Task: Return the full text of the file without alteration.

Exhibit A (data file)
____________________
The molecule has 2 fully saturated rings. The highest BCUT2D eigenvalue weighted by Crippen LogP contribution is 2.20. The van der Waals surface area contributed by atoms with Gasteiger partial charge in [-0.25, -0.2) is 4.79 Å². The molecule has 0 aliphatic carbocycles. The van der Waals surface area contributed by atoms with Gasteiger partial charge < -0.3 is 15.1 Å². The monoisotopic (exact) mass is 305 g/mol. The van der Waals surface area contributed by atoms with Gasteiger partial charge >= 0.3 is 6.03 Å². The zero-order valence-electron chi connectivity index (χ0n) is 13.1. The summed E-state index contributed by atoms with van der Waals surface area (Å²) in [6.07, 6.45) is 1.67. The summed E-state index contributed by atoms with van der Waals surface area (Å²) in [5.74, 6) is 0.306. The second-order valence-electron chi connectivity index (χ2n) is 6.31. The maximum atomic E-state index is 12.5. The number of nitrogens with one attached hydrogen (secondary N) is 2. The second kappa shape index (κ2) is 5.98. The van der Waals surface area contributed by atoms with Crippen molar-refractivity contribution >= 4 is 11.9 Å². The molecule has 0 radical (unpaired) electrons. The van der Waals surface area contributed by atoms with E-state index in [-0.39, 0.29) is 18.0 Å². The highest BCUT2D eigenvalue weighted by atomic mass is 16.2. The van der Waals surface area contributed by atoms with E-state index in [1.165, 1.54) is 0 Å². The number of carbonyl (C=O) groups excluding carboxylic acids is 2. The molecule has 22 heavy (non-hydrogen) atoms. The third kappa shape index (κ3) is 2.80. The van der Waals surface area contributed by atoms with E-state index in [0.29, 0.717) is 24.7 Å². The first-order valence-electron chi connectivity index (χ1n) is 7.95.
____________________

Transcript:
The molecule has 2 fully saturated rings. The highest BCUT2D eigenvalue weighted by Crippen LogP contribution is 2.20. The van der Waals surface area contributed by atoms with Gasteiger partial charge in [-0.25, -0.2) is 4.79 Å². The molecule has 0 aliphatic carbocycles. The van der Waals surface area contributed by atoms with Gasteiger partial charge < -0.3 is 15.1 Å². The monoisotopic (exact) mass is 305 g/mol. The van der Waals surface area contributed by atoms with Gasteiger partial charge >= 0.3 is 6.03 Å². The zero-order valence-electron chi connectivity index (χ0n) is 13.1. The summed E-state index contributed by atoms with van der Waals surface area (Å²) in [6.07, 6.45) is 1.67. The summed E-state index contributed by atoms with van der Waals surface area (Å²) in [5.74, 6) is 0.306. The second-order valence-electron chi connectivity index (χ2n) is 6.31. The maximum atomic E-state index is 12.5. The number of nitrogens with one attached hydrogen (secondary N) is 2. The second kappa shape index (κ2) is 5.98. The van der Waals surface area contributed by atoms with Crippen molar-refractivity contribution >= 4 is 11.9 Å². The molecule has 0 radical (unpaired) electrons. The van der Waals surface area contributed by atoms with E-state index in [-0.39, 0.29) is 18.0 Å². The highest BCUT2D eigenvalue weighted by atomic mass is 16.2. The van der Waals surface area contributed by atoms with E-state index in [1.165, 1.54) is 0 Å². The number of carbonyl (C=O) groups excluding carboxylic acids is 2. The molecule has 22 heavy (non-hydrogen) atoms. The third kappa shape index (κ3) is 2.80. The van der Waals surface area contributed by atoms with E-state index in [0.29, 0.717) is 24.7 Å². The first-order valence-electron chi connectivity index (χ1n) is 7.95.